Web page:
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Nov. 5, 2014: We've scoured the Web to find the best and most compelling animal stories, videos and photos. And it's all right here.
Visitors to the Los Angeles Zoo got a rare Halloween treat Friday when they watched Mara, a 10-year-old hippopotamus, give birth. The baby was a surprise because the mom was on birth control, although Mara’s keepers suspected she was showing some signs that she was pregnant, including weight gain. Mara arrived at the zoo last December from the Topeka Zoo as a companion for 3-year-old male Adhama. The pair immediately hit it off. Mara is on birth control because breeding is closely monitored by the Association of Zoos and Aquariums' Species Survival Program, according to a press release from the zoo. But the birth was a happy surprise. Mom and baby are doing well, and the staff is hoping to determine the sex of the calf when they can get close enough or can separate the two for the baby’s first check-up. — Read it at Today
New research from the San Diego Zoo Institute for Conservation Research, Polar Bears International and the U.S. Geological Survey provides the first systematic examination of the information polar bears get from scents that other polar bears leave in their paw prints. The team says that form of communication could be at risk if climate change continues to create more loss of sea ice in the Arctic. "Effective communication is essential for successful reproduction in solitary, wide-ranging animals," said lead author Dr. Megan Owen. The trails also provide information that helps the bears avoid other polar bears who could be aggressive. The researchers said the scent trails could be disrupted because of the fracturing of melting sea ice. The study was published in the Journal of Zoology. — Read it at Science Daily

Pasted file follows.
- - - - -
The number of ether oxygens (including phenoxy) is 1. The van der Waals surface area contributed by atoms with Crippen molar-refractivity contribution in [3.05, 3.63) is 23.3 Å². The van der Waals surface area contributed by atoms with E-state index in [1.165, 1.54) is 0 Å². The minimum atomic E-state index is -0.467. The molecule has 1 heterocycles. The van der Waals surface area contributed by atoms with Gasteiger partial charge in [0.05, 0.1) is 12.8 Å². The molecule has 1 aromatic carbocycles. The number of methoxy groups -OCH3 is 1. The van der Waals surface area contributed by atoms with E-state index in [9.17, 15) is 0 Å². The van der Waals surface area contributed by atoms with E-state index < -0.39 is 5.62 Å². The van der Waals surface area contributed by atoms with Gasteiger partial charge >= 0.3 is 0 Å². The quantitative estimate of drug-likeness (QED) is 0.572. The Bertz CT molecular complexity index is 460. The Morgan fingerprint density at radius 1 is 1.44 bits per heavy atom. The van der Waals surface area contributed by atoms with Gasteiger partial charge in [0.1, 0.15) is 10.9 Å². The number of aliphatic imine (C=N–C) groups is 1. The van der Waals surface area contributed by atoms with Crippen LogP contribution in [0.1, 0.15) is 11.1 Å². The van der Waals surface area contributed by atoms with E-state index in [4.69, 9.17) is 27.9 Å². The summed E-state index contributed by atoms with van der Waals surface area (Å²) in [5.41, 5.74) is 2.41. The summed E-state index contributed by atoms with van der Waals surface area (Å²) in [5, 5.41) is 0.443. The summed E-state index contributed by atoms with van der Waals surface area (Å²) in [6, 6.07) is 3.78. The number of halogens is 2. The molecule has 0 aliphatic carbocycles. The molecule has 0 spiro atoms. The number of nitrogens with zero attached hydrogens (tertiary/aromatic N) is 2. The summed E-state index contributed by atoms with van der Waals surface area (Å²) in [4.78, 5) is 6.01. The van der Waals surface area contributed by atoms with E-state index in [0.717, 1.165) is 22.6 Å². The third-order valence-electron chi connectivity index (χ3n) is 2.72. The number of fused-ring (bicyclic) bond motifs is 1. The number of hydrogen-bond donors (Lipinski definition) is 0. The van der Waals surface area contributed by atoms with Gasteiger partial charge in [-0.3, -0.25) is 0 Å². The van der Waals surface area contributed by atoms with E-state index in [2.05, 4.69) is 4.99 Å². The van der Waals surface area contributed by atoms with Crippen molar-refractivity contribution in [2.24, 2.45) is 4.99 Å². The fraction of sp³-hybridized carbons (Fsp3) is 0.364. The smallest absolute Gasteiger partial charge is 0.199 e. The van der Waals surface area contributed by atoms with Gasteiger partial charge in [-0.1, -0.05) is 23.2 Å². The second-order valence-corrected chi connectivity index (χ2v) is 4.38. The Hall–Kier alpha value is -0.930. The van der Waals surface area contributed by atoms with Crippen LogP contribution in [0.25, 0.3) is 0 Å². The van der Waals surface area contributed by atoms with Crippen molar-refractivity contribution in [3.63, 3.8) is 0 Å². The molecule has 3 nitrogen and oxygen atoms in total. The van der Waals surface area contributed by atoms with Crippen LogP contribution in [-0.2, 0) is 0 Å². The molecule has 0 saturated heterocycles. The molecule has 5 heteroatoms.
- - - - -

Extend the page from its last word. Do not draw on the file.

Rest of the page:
Researchers at the University of Washington plan to investigate whether a drug used by transplant patients to prevent organ rejection could help with the health and longevity of dogs. Researcher Matthew Kaeberlein says the drug, Rapamycin, has improved the longevity of middle-aged mice by nearly 40 percent with few side effects. He and his research partner, Daniel Promislow, want to test the drug on several breeds of medium and large size dogs who are between the ages of 5 and 7 and study the impact over the following five years. "The real goal is to delay the chronic and degenerate diseases of aging as long as possible, and that's what we see in the mice and that's what we expect to see in dogs," Kaeberlein said. They’re planning to start the project in the next six months. — Read it at Seattle’s KOMO News
With the end of kitten season, an adorable class of kittens graduated from the ASPCA’s new kitten nursery in New York Tuesday. The nursery opened in June, during the height of kitten season. Nearly 300 kittens who were taken in with their nursing moms or as orphans have graduated since then. They received extensive around-the-clock medical care and behavioral rehabilitation during the months they spent at the nursery from specially trained ASPCA staff and volunteers. The graduates, who’ve been microchipped, vaccinated and spayed or neutered, are put up for adoption at 8 weeks old at the ASPCA Adoption Center in Manhattan. — Read it from the ASPCA
Photographer Mike Powell happened to be nearby when a Fairfax County, Virginia, animal control officer came to the aid of an injured bald eagle in a local park’s marshland. With the help of a park visitor, the officer was able to rescue the eagle with only a blanket. Powell got some stunning photos of the eagle before it was taken to a rehabilitation center. He said the initial report is that the bird had a dislocated joint in one of its wings, and had a good prognosis for recovery. — See photos from Photographer Mike Powell’s Blog
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